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Creating Effective Natural Fragrances

By: Helen Feygin, Intuiscent
Posted: June 1, 2007

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Natural personal care is no longer a small niche business. Major multinational consumer goods companies are joining this lucrative field by buying companies with established natural/organic environmentally conscious positioning. L’Oréal acquired The Body Shop; Clarins bought into Kibio, the French organic beauty company; Estée Lauder owns Aveda; and Dr. Hauschka products are now on the shelves of Bath & Body Works.

The opportunities are enormous, but fragrance companies need to be aware that the more prevalent the trend, the more demanding the consumer. Gone are the days when one could call a product “natural” 27 by adding some natural extracts, known as “green dusting” the product. The natural personal care product needs to be truly natural, and that means incorporating a natural fragrance.

What is “Natural”?
There is an understandable level of confusion across the industry as to precisely what constitutes natural and organic. In the United States there are no regulations for calling a product “natural.” The term has not been defined in the FDA regulations or in the Federal Food, Drug and Cosmetic Act. There are national standards regarding use of “organic,” but they do not apply to personal care products.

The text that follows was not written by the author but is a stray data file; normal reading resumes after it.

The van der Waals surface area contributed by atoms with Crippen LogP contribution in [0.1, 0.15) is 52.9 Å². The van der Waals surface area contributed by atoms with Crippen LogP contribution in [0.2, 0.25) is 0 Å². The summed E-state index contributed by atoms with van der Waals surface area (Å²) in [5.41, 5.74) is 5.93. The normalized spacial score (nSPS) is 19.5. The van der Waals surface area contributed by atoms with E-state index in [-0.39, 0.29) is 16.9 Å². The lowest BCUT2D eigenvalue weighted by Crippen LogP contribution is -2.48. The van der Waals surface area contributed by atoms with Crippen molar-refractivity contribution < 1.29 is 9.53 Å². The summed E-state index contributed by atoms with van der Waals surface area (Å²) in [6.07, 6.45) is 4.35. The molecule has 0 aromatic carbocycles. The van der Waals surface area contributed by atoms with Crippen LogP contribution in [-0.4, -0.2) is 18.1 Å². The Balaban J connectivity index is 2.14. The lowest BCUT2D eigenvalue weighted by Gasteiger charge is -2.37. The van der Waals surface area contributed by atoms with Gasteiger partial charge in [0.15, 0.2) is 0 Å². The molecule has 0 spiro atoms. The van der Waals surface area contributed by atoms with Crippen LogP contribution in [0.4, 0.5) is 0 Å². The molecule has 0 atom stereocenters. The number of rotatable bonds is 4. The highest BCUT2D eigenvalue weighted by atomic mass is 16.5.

In fact, the FDA at one point issued a short-lived ban on the use of the “organic” term for personal care. Careful not to betray the trust that consumers place in their products, manufacturers use natural ingredients that fit their own definition and may ask for “natural fragrance” certification from fragrance suppliers. Burt’s Bees, for example, labels all of its products with a bar that depicts the amount of natural materials in a product. Of course, natural certification is based on producers’/vendors’ certification of natural ingredients that go into the manufacture of a finished product. How accurate this standard is depends entirely on the integrity of the producer.

Ideally, such a process seeks to address the natural consumer’s belief system, which states: